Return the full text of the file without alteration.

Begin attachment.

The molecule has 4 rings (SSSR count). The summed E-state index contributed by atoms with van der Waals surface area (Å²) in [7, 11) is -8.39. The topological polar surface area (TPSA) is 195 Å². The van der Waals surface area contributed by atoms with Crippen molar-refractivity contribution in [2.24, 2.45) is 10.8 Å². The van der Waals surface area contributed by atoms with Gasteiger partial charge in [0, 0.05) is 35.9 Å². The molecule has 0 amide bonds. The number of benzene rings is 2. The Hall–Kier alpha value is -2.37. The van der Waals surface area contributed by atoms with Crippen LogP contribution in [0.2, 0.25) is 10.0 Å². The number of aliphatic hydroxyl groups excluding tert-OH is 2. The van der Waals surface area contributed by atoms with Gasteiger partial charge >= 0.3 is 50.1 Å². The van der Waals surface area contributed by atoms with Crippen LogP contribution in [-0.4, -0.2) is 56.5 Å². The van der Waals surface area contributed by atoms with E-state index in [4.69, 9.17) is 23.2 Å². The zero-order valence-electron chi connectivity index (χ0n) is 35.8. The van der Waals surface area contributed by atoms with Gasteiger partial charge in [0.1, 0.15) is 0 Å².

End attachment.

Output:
The molecule has 4 rings (SSSR count). The summed E-state index contributed by atoms with van der Waals surface area (Å²) in [7, 11) is -8.39. The topological polar surface area (TPSA) is 195 Å². The van der Waals surface area contributed by atoms with Crippen molar-refractivity contribution in [2.24, 2.45) is 10.8 Å². The van der Waals surface area contributed by atoms with Gasteiger partial charge in [0, 0.05) is 35.9 Å². The molecule has 0 amide bonds. The number of benzene rings is 2. The Hall–Kier alpha value is -2.37. The van der Waals surface area contributed by atoms with Crippen LogP contribution in [0.2, 0.25) is 10.0 Å². The number of aliphatic hydroxyl groups excluding tert-OH is 2. The van der Waals surface area contributed by atoms with Gasteiger partial charge >= 0.3 is 50.1 Å². The van der Waals surface area contributed by atoms with Crippen LogP contribution in [-0.4, -0.2) is 56.5 Å². The van der Waals surface area contributed by atoms with E-state index in [4.69, 9.17) is 23.2 Å². The zero-order valence-electron chi connectivity index (χ0n) is 35.8. The van der Waals surface area contributed by atoms with Gasteiger partial charge in [0.1, 0.15) is 0 Å².